Moto Eyes AirWalk
Sources suggest Motorola is keen to add AirWalk’s portfolio of CDMA (Code Division Multiple Access) base-station products to its network equipment offering.
Such a deal would make sense, on paper at least. In March this year, Motorola revealed that it is looking to expand its “investment businesses” and that future acquisitions could be in order. Executive VP Adrian Nemcek suggested Motorola will probably continue down the path of making smaller acquisitions and partnerships to fill out its portfolio, rather than contemplating a mega-merger with one of its big rivals (see Moto's in a Buying Mood).
AirWalk certainly fits such requirements. Founded in January 2002, the 25-strong workforce has so far raised $8 million in a Series A funding round (see AirWalk Gets $8M).
The startup claims to have developed the industry’s first “integrated voice and data IP base station transceiver (BTS) and base station controller (BSC) system” for the CDMA market. “Our system is totally IP-based from end to end, not just on the backhaul,” says CEO Serge Pequeux. “Our competitors are still selling legacy network equipment.”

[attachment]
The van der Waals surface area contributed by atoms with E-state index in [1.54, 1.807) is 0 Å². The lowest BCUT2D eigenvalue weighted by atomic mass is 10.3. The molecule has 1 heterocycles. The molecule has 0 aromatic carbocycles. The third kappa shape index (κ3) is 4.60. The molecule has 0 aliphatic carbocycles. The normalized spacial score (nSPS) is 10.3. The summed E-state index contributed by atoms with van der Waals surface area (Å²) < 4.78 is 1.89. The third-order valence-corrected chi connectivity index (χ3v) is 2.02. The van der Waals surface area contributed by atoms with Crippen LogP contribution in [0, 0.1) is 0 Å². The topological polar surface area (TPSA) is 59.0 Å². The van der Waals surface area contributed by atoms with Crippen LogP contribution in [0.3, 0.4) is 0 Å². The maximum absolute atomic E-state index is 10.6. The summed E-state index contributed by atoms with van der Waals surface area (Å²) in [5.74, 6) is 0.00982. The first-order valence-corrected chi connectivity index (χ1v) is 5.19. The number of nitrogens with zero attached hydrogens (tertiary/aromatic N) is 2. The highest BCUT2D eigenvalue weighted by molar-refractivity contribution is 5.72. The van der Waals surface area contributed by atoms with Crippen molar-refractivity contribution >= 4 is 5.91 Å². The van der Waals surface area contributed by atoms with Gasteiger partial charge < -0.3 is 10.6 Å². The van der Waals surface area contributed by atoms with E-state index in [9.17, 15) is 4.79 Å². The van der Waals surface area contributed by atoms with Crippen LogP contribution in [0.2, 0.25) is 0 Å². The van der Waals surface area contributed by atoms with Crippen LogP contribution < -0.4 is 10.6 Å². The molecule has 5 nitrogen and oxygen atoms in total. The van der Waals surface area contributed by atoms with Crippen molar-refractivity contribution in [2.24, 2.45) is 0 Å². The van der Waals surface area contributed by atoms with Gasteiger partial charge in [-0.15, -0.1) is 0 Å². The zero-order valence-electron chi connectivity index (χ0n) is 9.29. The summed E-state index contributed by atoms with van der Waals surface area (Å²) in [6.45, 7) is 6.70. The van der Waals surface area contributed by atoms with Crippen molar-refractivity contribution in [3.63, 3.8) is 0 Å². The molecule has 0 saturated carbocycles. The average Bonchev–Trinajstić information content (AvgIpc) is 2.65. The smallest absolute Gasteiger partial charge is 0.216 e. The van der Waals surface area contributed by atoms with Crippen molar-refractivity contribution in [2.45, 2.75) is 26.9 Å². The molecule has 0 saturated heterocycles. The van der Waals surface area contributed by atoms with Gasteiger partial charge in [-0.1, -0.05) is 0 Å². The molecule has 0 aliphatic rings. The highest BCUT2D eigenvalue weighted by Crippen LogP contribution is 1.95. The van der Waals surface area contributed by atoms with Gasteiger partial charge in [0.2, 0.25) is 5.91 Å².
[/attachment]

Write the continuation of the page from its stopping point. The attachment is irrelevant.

AirWalk has announced a customer deal at Cellcom, a wireless carrier in northeastern Wisconsin (see Cellcom Deploys Airwalk). Pequeux adds that the startup has also won its largest customer deal at Japan’s Softbank and has recently scored a win “on the east coast of Africa” for equipment in the 450MHz spectrum band (see AirWalk Launches CDMA450 Kit). In addition, the CEO states that AirWalk will conduct a trial of CDMA 1xEV-DO (Evolution, Data Only) Revision A technology in the first quarter of next year with a national North American carrier. Sprint Corp. (NYSE: FON) and Verizon Wireless are the obvious candidates.
Motorola would likely benefit from AirWalk’s CDMA market focus. According to a forecast last year by Unstrung Insider, Motorola is ranked third (at 15 percent) in terms of vendor market share in the CDMA technology sector. Lucent Technologies Inc. (NYSE: LU) is the runaway leader with 41 percent of the market, followed by Nortel Networks Ltd. (NYSE/Toronto: NT) at 20 percent.
Naturally, Motorola declined to comment on what it termed “rumors or speculation.” AirWalk’s Pequeux denied any such deal but did admit that the vendor has experienced “interest” from incumbent vendors in the CDMA space.
— Justin Springham, Senior Editor, Europe, Unstrung